If you own an older model, you might need to equip them with a Remote ID module. Remote ID modules are essentially add-ons that can be installed on drones to help them comply with remote ID regulations. Once equipped, an operator can transmit necessary identification and location information, ensuring a safe and compliant flight. However, keep in mind that this module is not needed for newer models, as it comes integrated with the device.

Who Needs to Use Local Remote ID (Direct or Broadcast)?

According to more recent rules in both the EU and the US, the majority of drones that weigh more than 249 grams (or about 0.55 pounds) will need to have a DRI installed by a specific date. For EU operators, it will be mandatory from January 1st 2024, and from March 16th 2024 for operators in the US. This applies to drones used for fun as well as those used for business, such as agriculture drones and various delivery drones.

There are some exceptions for certain models or for drones used by the government, and those exceptions vary across the regions. Besides the EU and the US, several other countries are either adopting similar rules or are in the process of creating them. It’s important for operators to understand and follow DRI specific to their area. 

Who Needs to Use Network Remote ID?

Within the EU, the use of network drone remote identification will be a requirement for the upcoming U-space air zones. This system is designed to ensure a stable and secure link between drones and their operators within the U-space. It is crucial for various activities such as Beyond Visual Line of Sight (BVLOS) flights, drone deliveries, and the coordination of manned and unmanned aircraft sharing the same airspace. As for now, there is no requirement for Network Remote ID in the US.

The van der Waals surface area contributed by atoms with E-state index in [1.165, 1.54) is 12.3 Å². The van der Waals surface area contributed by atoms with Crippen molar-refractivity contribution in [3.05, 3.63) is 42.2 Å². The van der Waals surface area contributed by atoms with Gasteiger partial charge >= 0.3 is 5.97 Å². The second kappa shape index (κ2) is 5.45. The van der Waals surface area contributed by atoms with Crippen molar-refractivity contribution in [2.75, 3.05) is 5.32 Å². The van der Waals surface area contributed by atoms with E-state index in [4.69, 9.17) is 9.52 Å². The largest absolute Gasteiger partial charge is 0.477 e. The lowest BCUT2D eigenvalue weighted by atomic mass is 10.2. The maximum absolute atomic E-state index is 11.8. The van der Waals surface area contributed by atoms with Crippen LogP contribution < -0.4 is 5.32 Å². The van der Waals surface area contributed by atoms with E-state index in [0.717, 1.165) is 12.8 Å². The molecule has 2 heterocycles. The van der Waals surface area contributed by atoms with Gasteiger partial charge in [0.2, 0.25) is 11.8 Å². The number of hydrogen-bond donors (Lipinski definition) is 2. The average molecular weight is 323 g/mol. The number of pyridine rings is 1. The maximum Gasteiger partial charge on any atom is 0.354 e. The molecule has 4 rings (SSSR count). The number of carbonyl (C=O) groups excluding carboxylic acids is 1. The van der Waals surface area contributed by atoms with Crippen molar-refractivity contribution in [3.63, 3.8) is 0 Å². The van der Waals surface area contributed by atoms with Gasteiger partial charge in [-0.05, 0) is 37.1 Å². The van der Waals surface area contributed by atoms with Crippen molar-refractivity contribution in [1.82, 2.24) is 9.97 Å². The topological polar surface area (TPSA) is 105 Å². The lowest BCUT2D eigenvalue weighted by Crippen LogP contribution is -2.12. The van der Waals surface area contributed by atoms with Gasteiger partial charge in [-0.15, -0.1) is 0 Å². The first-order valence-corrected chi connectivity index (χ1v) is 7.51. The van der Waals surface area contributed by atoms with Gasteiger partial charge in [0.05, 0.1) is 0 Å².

Who Can Access the Information Broadcasted From My Drone?

When it comes to data broadcast, the Direct Remote ID only sends information to the nearby area. Anyone equipped with the right kind of receiver or smartphone app can pick up this data, which is transmitted via Wi-Fi or Bluetooth, the approved technologies for the Remote ID Display system. However, the name of the pilot and their private information can only be inquired by authorities in the member states registry if needed.

On the other hand, the Network Remote ID shares information with authorities, participants in the U-space, partners in the flight, and service providers. This ensures that the whole operation is secure in the designated airspace.

Navigate the Future of Airspace With UASolutions

Ensuring responsible and regulated drone operations is more important than ever since the sky is becoming the next frontier for innovation and development. And with drone remote identification, operating your devices in the sky will be better. Navigating through various Means of Compliance  and Remote ID rules may seem challenging, but you don’t have to handle it on your own. 

At UASolutions, we believe that the airspace belongs to everyone, and we’re here to enable easier, democratized access to it. From assisting with authorization procedures to coaching your team on SORA compliance and preparing essential documentation, we will be your partners.

Reach out to UASolutions today, and let us guide you in soaring to new heights with confidence and peace of mind. We will do so by providing you with full alignment with current regulations. Let us unlock the sky’s potential together.